Ivan Michurin (biologist)

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Ivan Michurin
Ivan Vladimirovich Michurin

October 27 [O.S. October 15] 1855
DiedJune 7, 1935 (1935-06-08) (aged 79)
Known forNatural selection
Scientific career

Ivan Vladimirovich Michurin (Russian: Иван Владимирович Мичурин; October 27 [O.S. October 15] 1855 – June 7, 1935) was a Russian practitioner of selection to produce new types of crop plants, Honorable Member of the Soviet Academy of Sciences, and academician of the Lenin All-Union Academy of Agriculture.

Throughout all his life, Michurin worked to create new sorts of fruit plants. He introduced over 300 new varieties. He was awarded the Order of Lenin and Order of the Red Banner of Labour for his achievements. The town of Michurinsk is named in his honor, as was the Bulgarian town of Tsarevo between 1950 and 1991.

Life and work[edit]

In 1875, Michurin leased a strip of land of about 500 square metres not far from Tambov, began collecting plants, and started his research in pomology and selection. In 1899, he acquired a much bigger strip of land of about 130,000 square metres and moved all of his plants there.

In 1920, right after the end of the Russian Civil War, Vladimir Lenin ordered People's Commissar of Agriculture Semyon Sereda to organize an analytic research project on Michurin's works and practical achievements. On September 11, 1922, Mikhail Kalinin visited Michurin at Lenin's personal request. On November 20, 1923, the Council of People's Commissars recognized Michurin's "fruit garden" as an institution of state importance. In 1928, the Soviets established a selectionist genetic station on the basis of Michurin's garden, which would be re-organized into the Michurin Central Genetic Laboratory in 1934.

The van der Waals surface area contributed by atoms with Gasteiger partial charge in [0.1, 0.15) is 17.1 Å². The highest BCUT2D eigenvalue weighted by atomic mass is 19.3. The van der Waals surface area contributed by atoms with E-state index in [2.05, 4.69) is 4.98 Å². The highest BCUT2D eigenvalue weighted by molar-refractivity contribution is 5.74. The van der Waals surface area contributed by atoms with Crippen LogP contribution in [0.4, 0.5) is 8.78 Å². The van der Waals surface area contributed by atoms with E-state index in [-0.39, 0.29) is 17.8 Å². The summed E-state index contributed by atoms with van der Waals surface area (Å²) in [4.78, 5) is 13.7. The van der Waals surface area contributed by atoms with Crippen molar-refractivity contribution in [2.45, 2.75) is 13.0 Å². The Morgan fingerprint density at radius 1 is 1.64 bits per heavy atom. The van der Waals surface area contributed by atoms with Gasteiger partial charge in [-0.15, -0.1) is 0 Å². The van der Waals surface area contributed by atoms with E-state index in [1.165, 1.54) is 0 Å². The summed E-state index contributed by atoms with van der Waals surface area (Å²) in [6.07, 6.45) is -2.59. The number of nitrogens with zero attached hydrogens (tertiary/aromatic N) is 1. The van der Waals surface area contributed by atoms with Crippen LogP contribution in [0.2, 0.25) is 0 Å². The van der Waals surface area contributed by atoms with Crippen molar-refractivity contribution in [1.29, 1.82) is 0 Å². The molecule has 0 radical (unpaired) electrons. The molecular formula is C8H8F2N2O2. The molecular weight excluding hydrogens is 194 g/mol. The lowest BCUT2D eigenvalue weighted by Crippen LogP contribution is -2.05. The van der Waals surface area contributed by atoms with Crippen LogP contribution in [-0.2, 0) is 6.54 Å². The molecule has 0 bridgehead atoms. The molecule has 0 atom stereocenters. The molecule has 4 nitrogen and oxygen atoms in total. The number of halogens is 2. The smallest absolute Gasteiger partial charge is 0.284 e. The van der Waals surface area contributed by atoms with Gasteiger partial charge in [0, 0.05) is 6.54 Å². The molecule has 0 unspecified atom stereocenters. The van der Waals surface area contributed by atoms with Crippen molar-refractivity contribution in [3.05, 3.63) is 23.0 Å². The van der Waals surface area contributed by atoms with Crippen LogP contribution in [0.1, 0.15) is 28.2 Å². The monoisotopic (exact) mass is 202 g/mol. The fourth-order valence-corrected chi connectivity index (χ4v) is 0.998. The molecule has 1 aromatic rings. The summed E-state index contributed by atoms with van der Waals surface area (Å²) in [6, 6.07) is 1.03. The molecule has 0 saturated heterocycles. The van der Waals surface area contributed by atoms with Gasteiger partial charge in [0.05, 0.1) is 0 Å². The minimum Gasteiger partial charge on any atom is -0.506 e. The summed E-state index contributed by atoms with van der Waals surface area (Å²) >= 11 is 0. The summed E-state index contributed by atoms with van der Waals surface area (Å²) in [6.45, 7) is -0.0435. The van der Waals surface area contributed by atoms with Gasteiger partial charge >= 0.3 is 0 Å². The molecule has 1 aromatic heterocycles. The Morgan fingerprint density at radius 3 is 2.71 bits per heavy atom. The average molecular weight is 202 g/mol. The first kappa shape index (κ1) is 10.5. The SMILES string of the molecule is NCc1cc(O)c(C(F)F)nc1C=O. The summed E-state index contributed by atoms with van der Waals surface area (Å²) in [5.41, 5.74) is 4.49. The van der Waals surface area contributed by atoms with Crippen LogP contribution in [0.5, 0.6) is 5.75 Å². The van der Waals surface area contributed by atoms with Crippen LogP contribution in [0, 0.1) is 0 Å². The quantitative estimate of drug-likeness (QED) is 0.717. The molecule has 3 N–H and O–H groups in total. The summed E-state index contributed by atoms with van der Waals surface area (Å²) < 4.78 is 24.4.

Monument to Michurin
Bust of Michurin in front of the Moscow State University

Michurin made a major contribution in the development of genetics, especially in the field of pomology. In his cytogenetic laboratory, he researched cell structure and experimented with artificial polyploidy. Michurin studied the aspects of heredity in connection with the natural course of ontogenesis and external influence, creating a whole new concept of predominance. He proved that predominance depends on heredity, ontogenesis, and phylogenesis of the initial cell structure and also on individual features of hybrids and conditions of cultivation. In his works, Michurin assumed a possibility of changing genotype under external influence.

Michurin was one of the founding fathers of scientific agricultural selection. He worked on hybridization of plants of similar and different origins, cultivating methods in connection with the natural course of ontogenesis, directing the process of predominance, evaluation and selection of seedlings, and acceleration of the process of selection with the help of physical and chemical factors.

Michurin's method of crossing of geographically distant plants would be widely used by other selectionists. He worked out theoretical basis and some practical means for hybridization of geographically distant plants. Michurin also proposed means for overcoming the genetic barrier of incompatibility during the process of hybridization, such as pollination of the young hybrids during their first florescence,[clarification needed] preliminary vegetative crossing,[clarification needed] and use of a “mediator”, pollination with the mix of different kinds of pollen.

The Soviets began to cultivate Michurin's hybrids of apple, pear, cherry, rowan and others. The variety Antonovka is the most famous apple he developed. It is so popular in Russia that it was given the name The People's Apple. It is widely used in Russia and Poland for fresh eating and culinary purposes. In other parts of Europe and North America, it is principally used as a hardy rootstock. Michurin also cultivated hybrids of grape, apricot, sweet cherry and other southern plants in the northern climates.[1]

Commemorative Soviet stamp of Michurin, 1956


  1. ^ Goncharov, N. P. (2016). "Ivan V. Michurin: On the 160th Anniversary of the Birth of the Russian Burbank". Russian Journal of Genetics: Applied Research. 6 (1): 105–127. doi:10.1134/S2079059716010068. S2CID 10884376.

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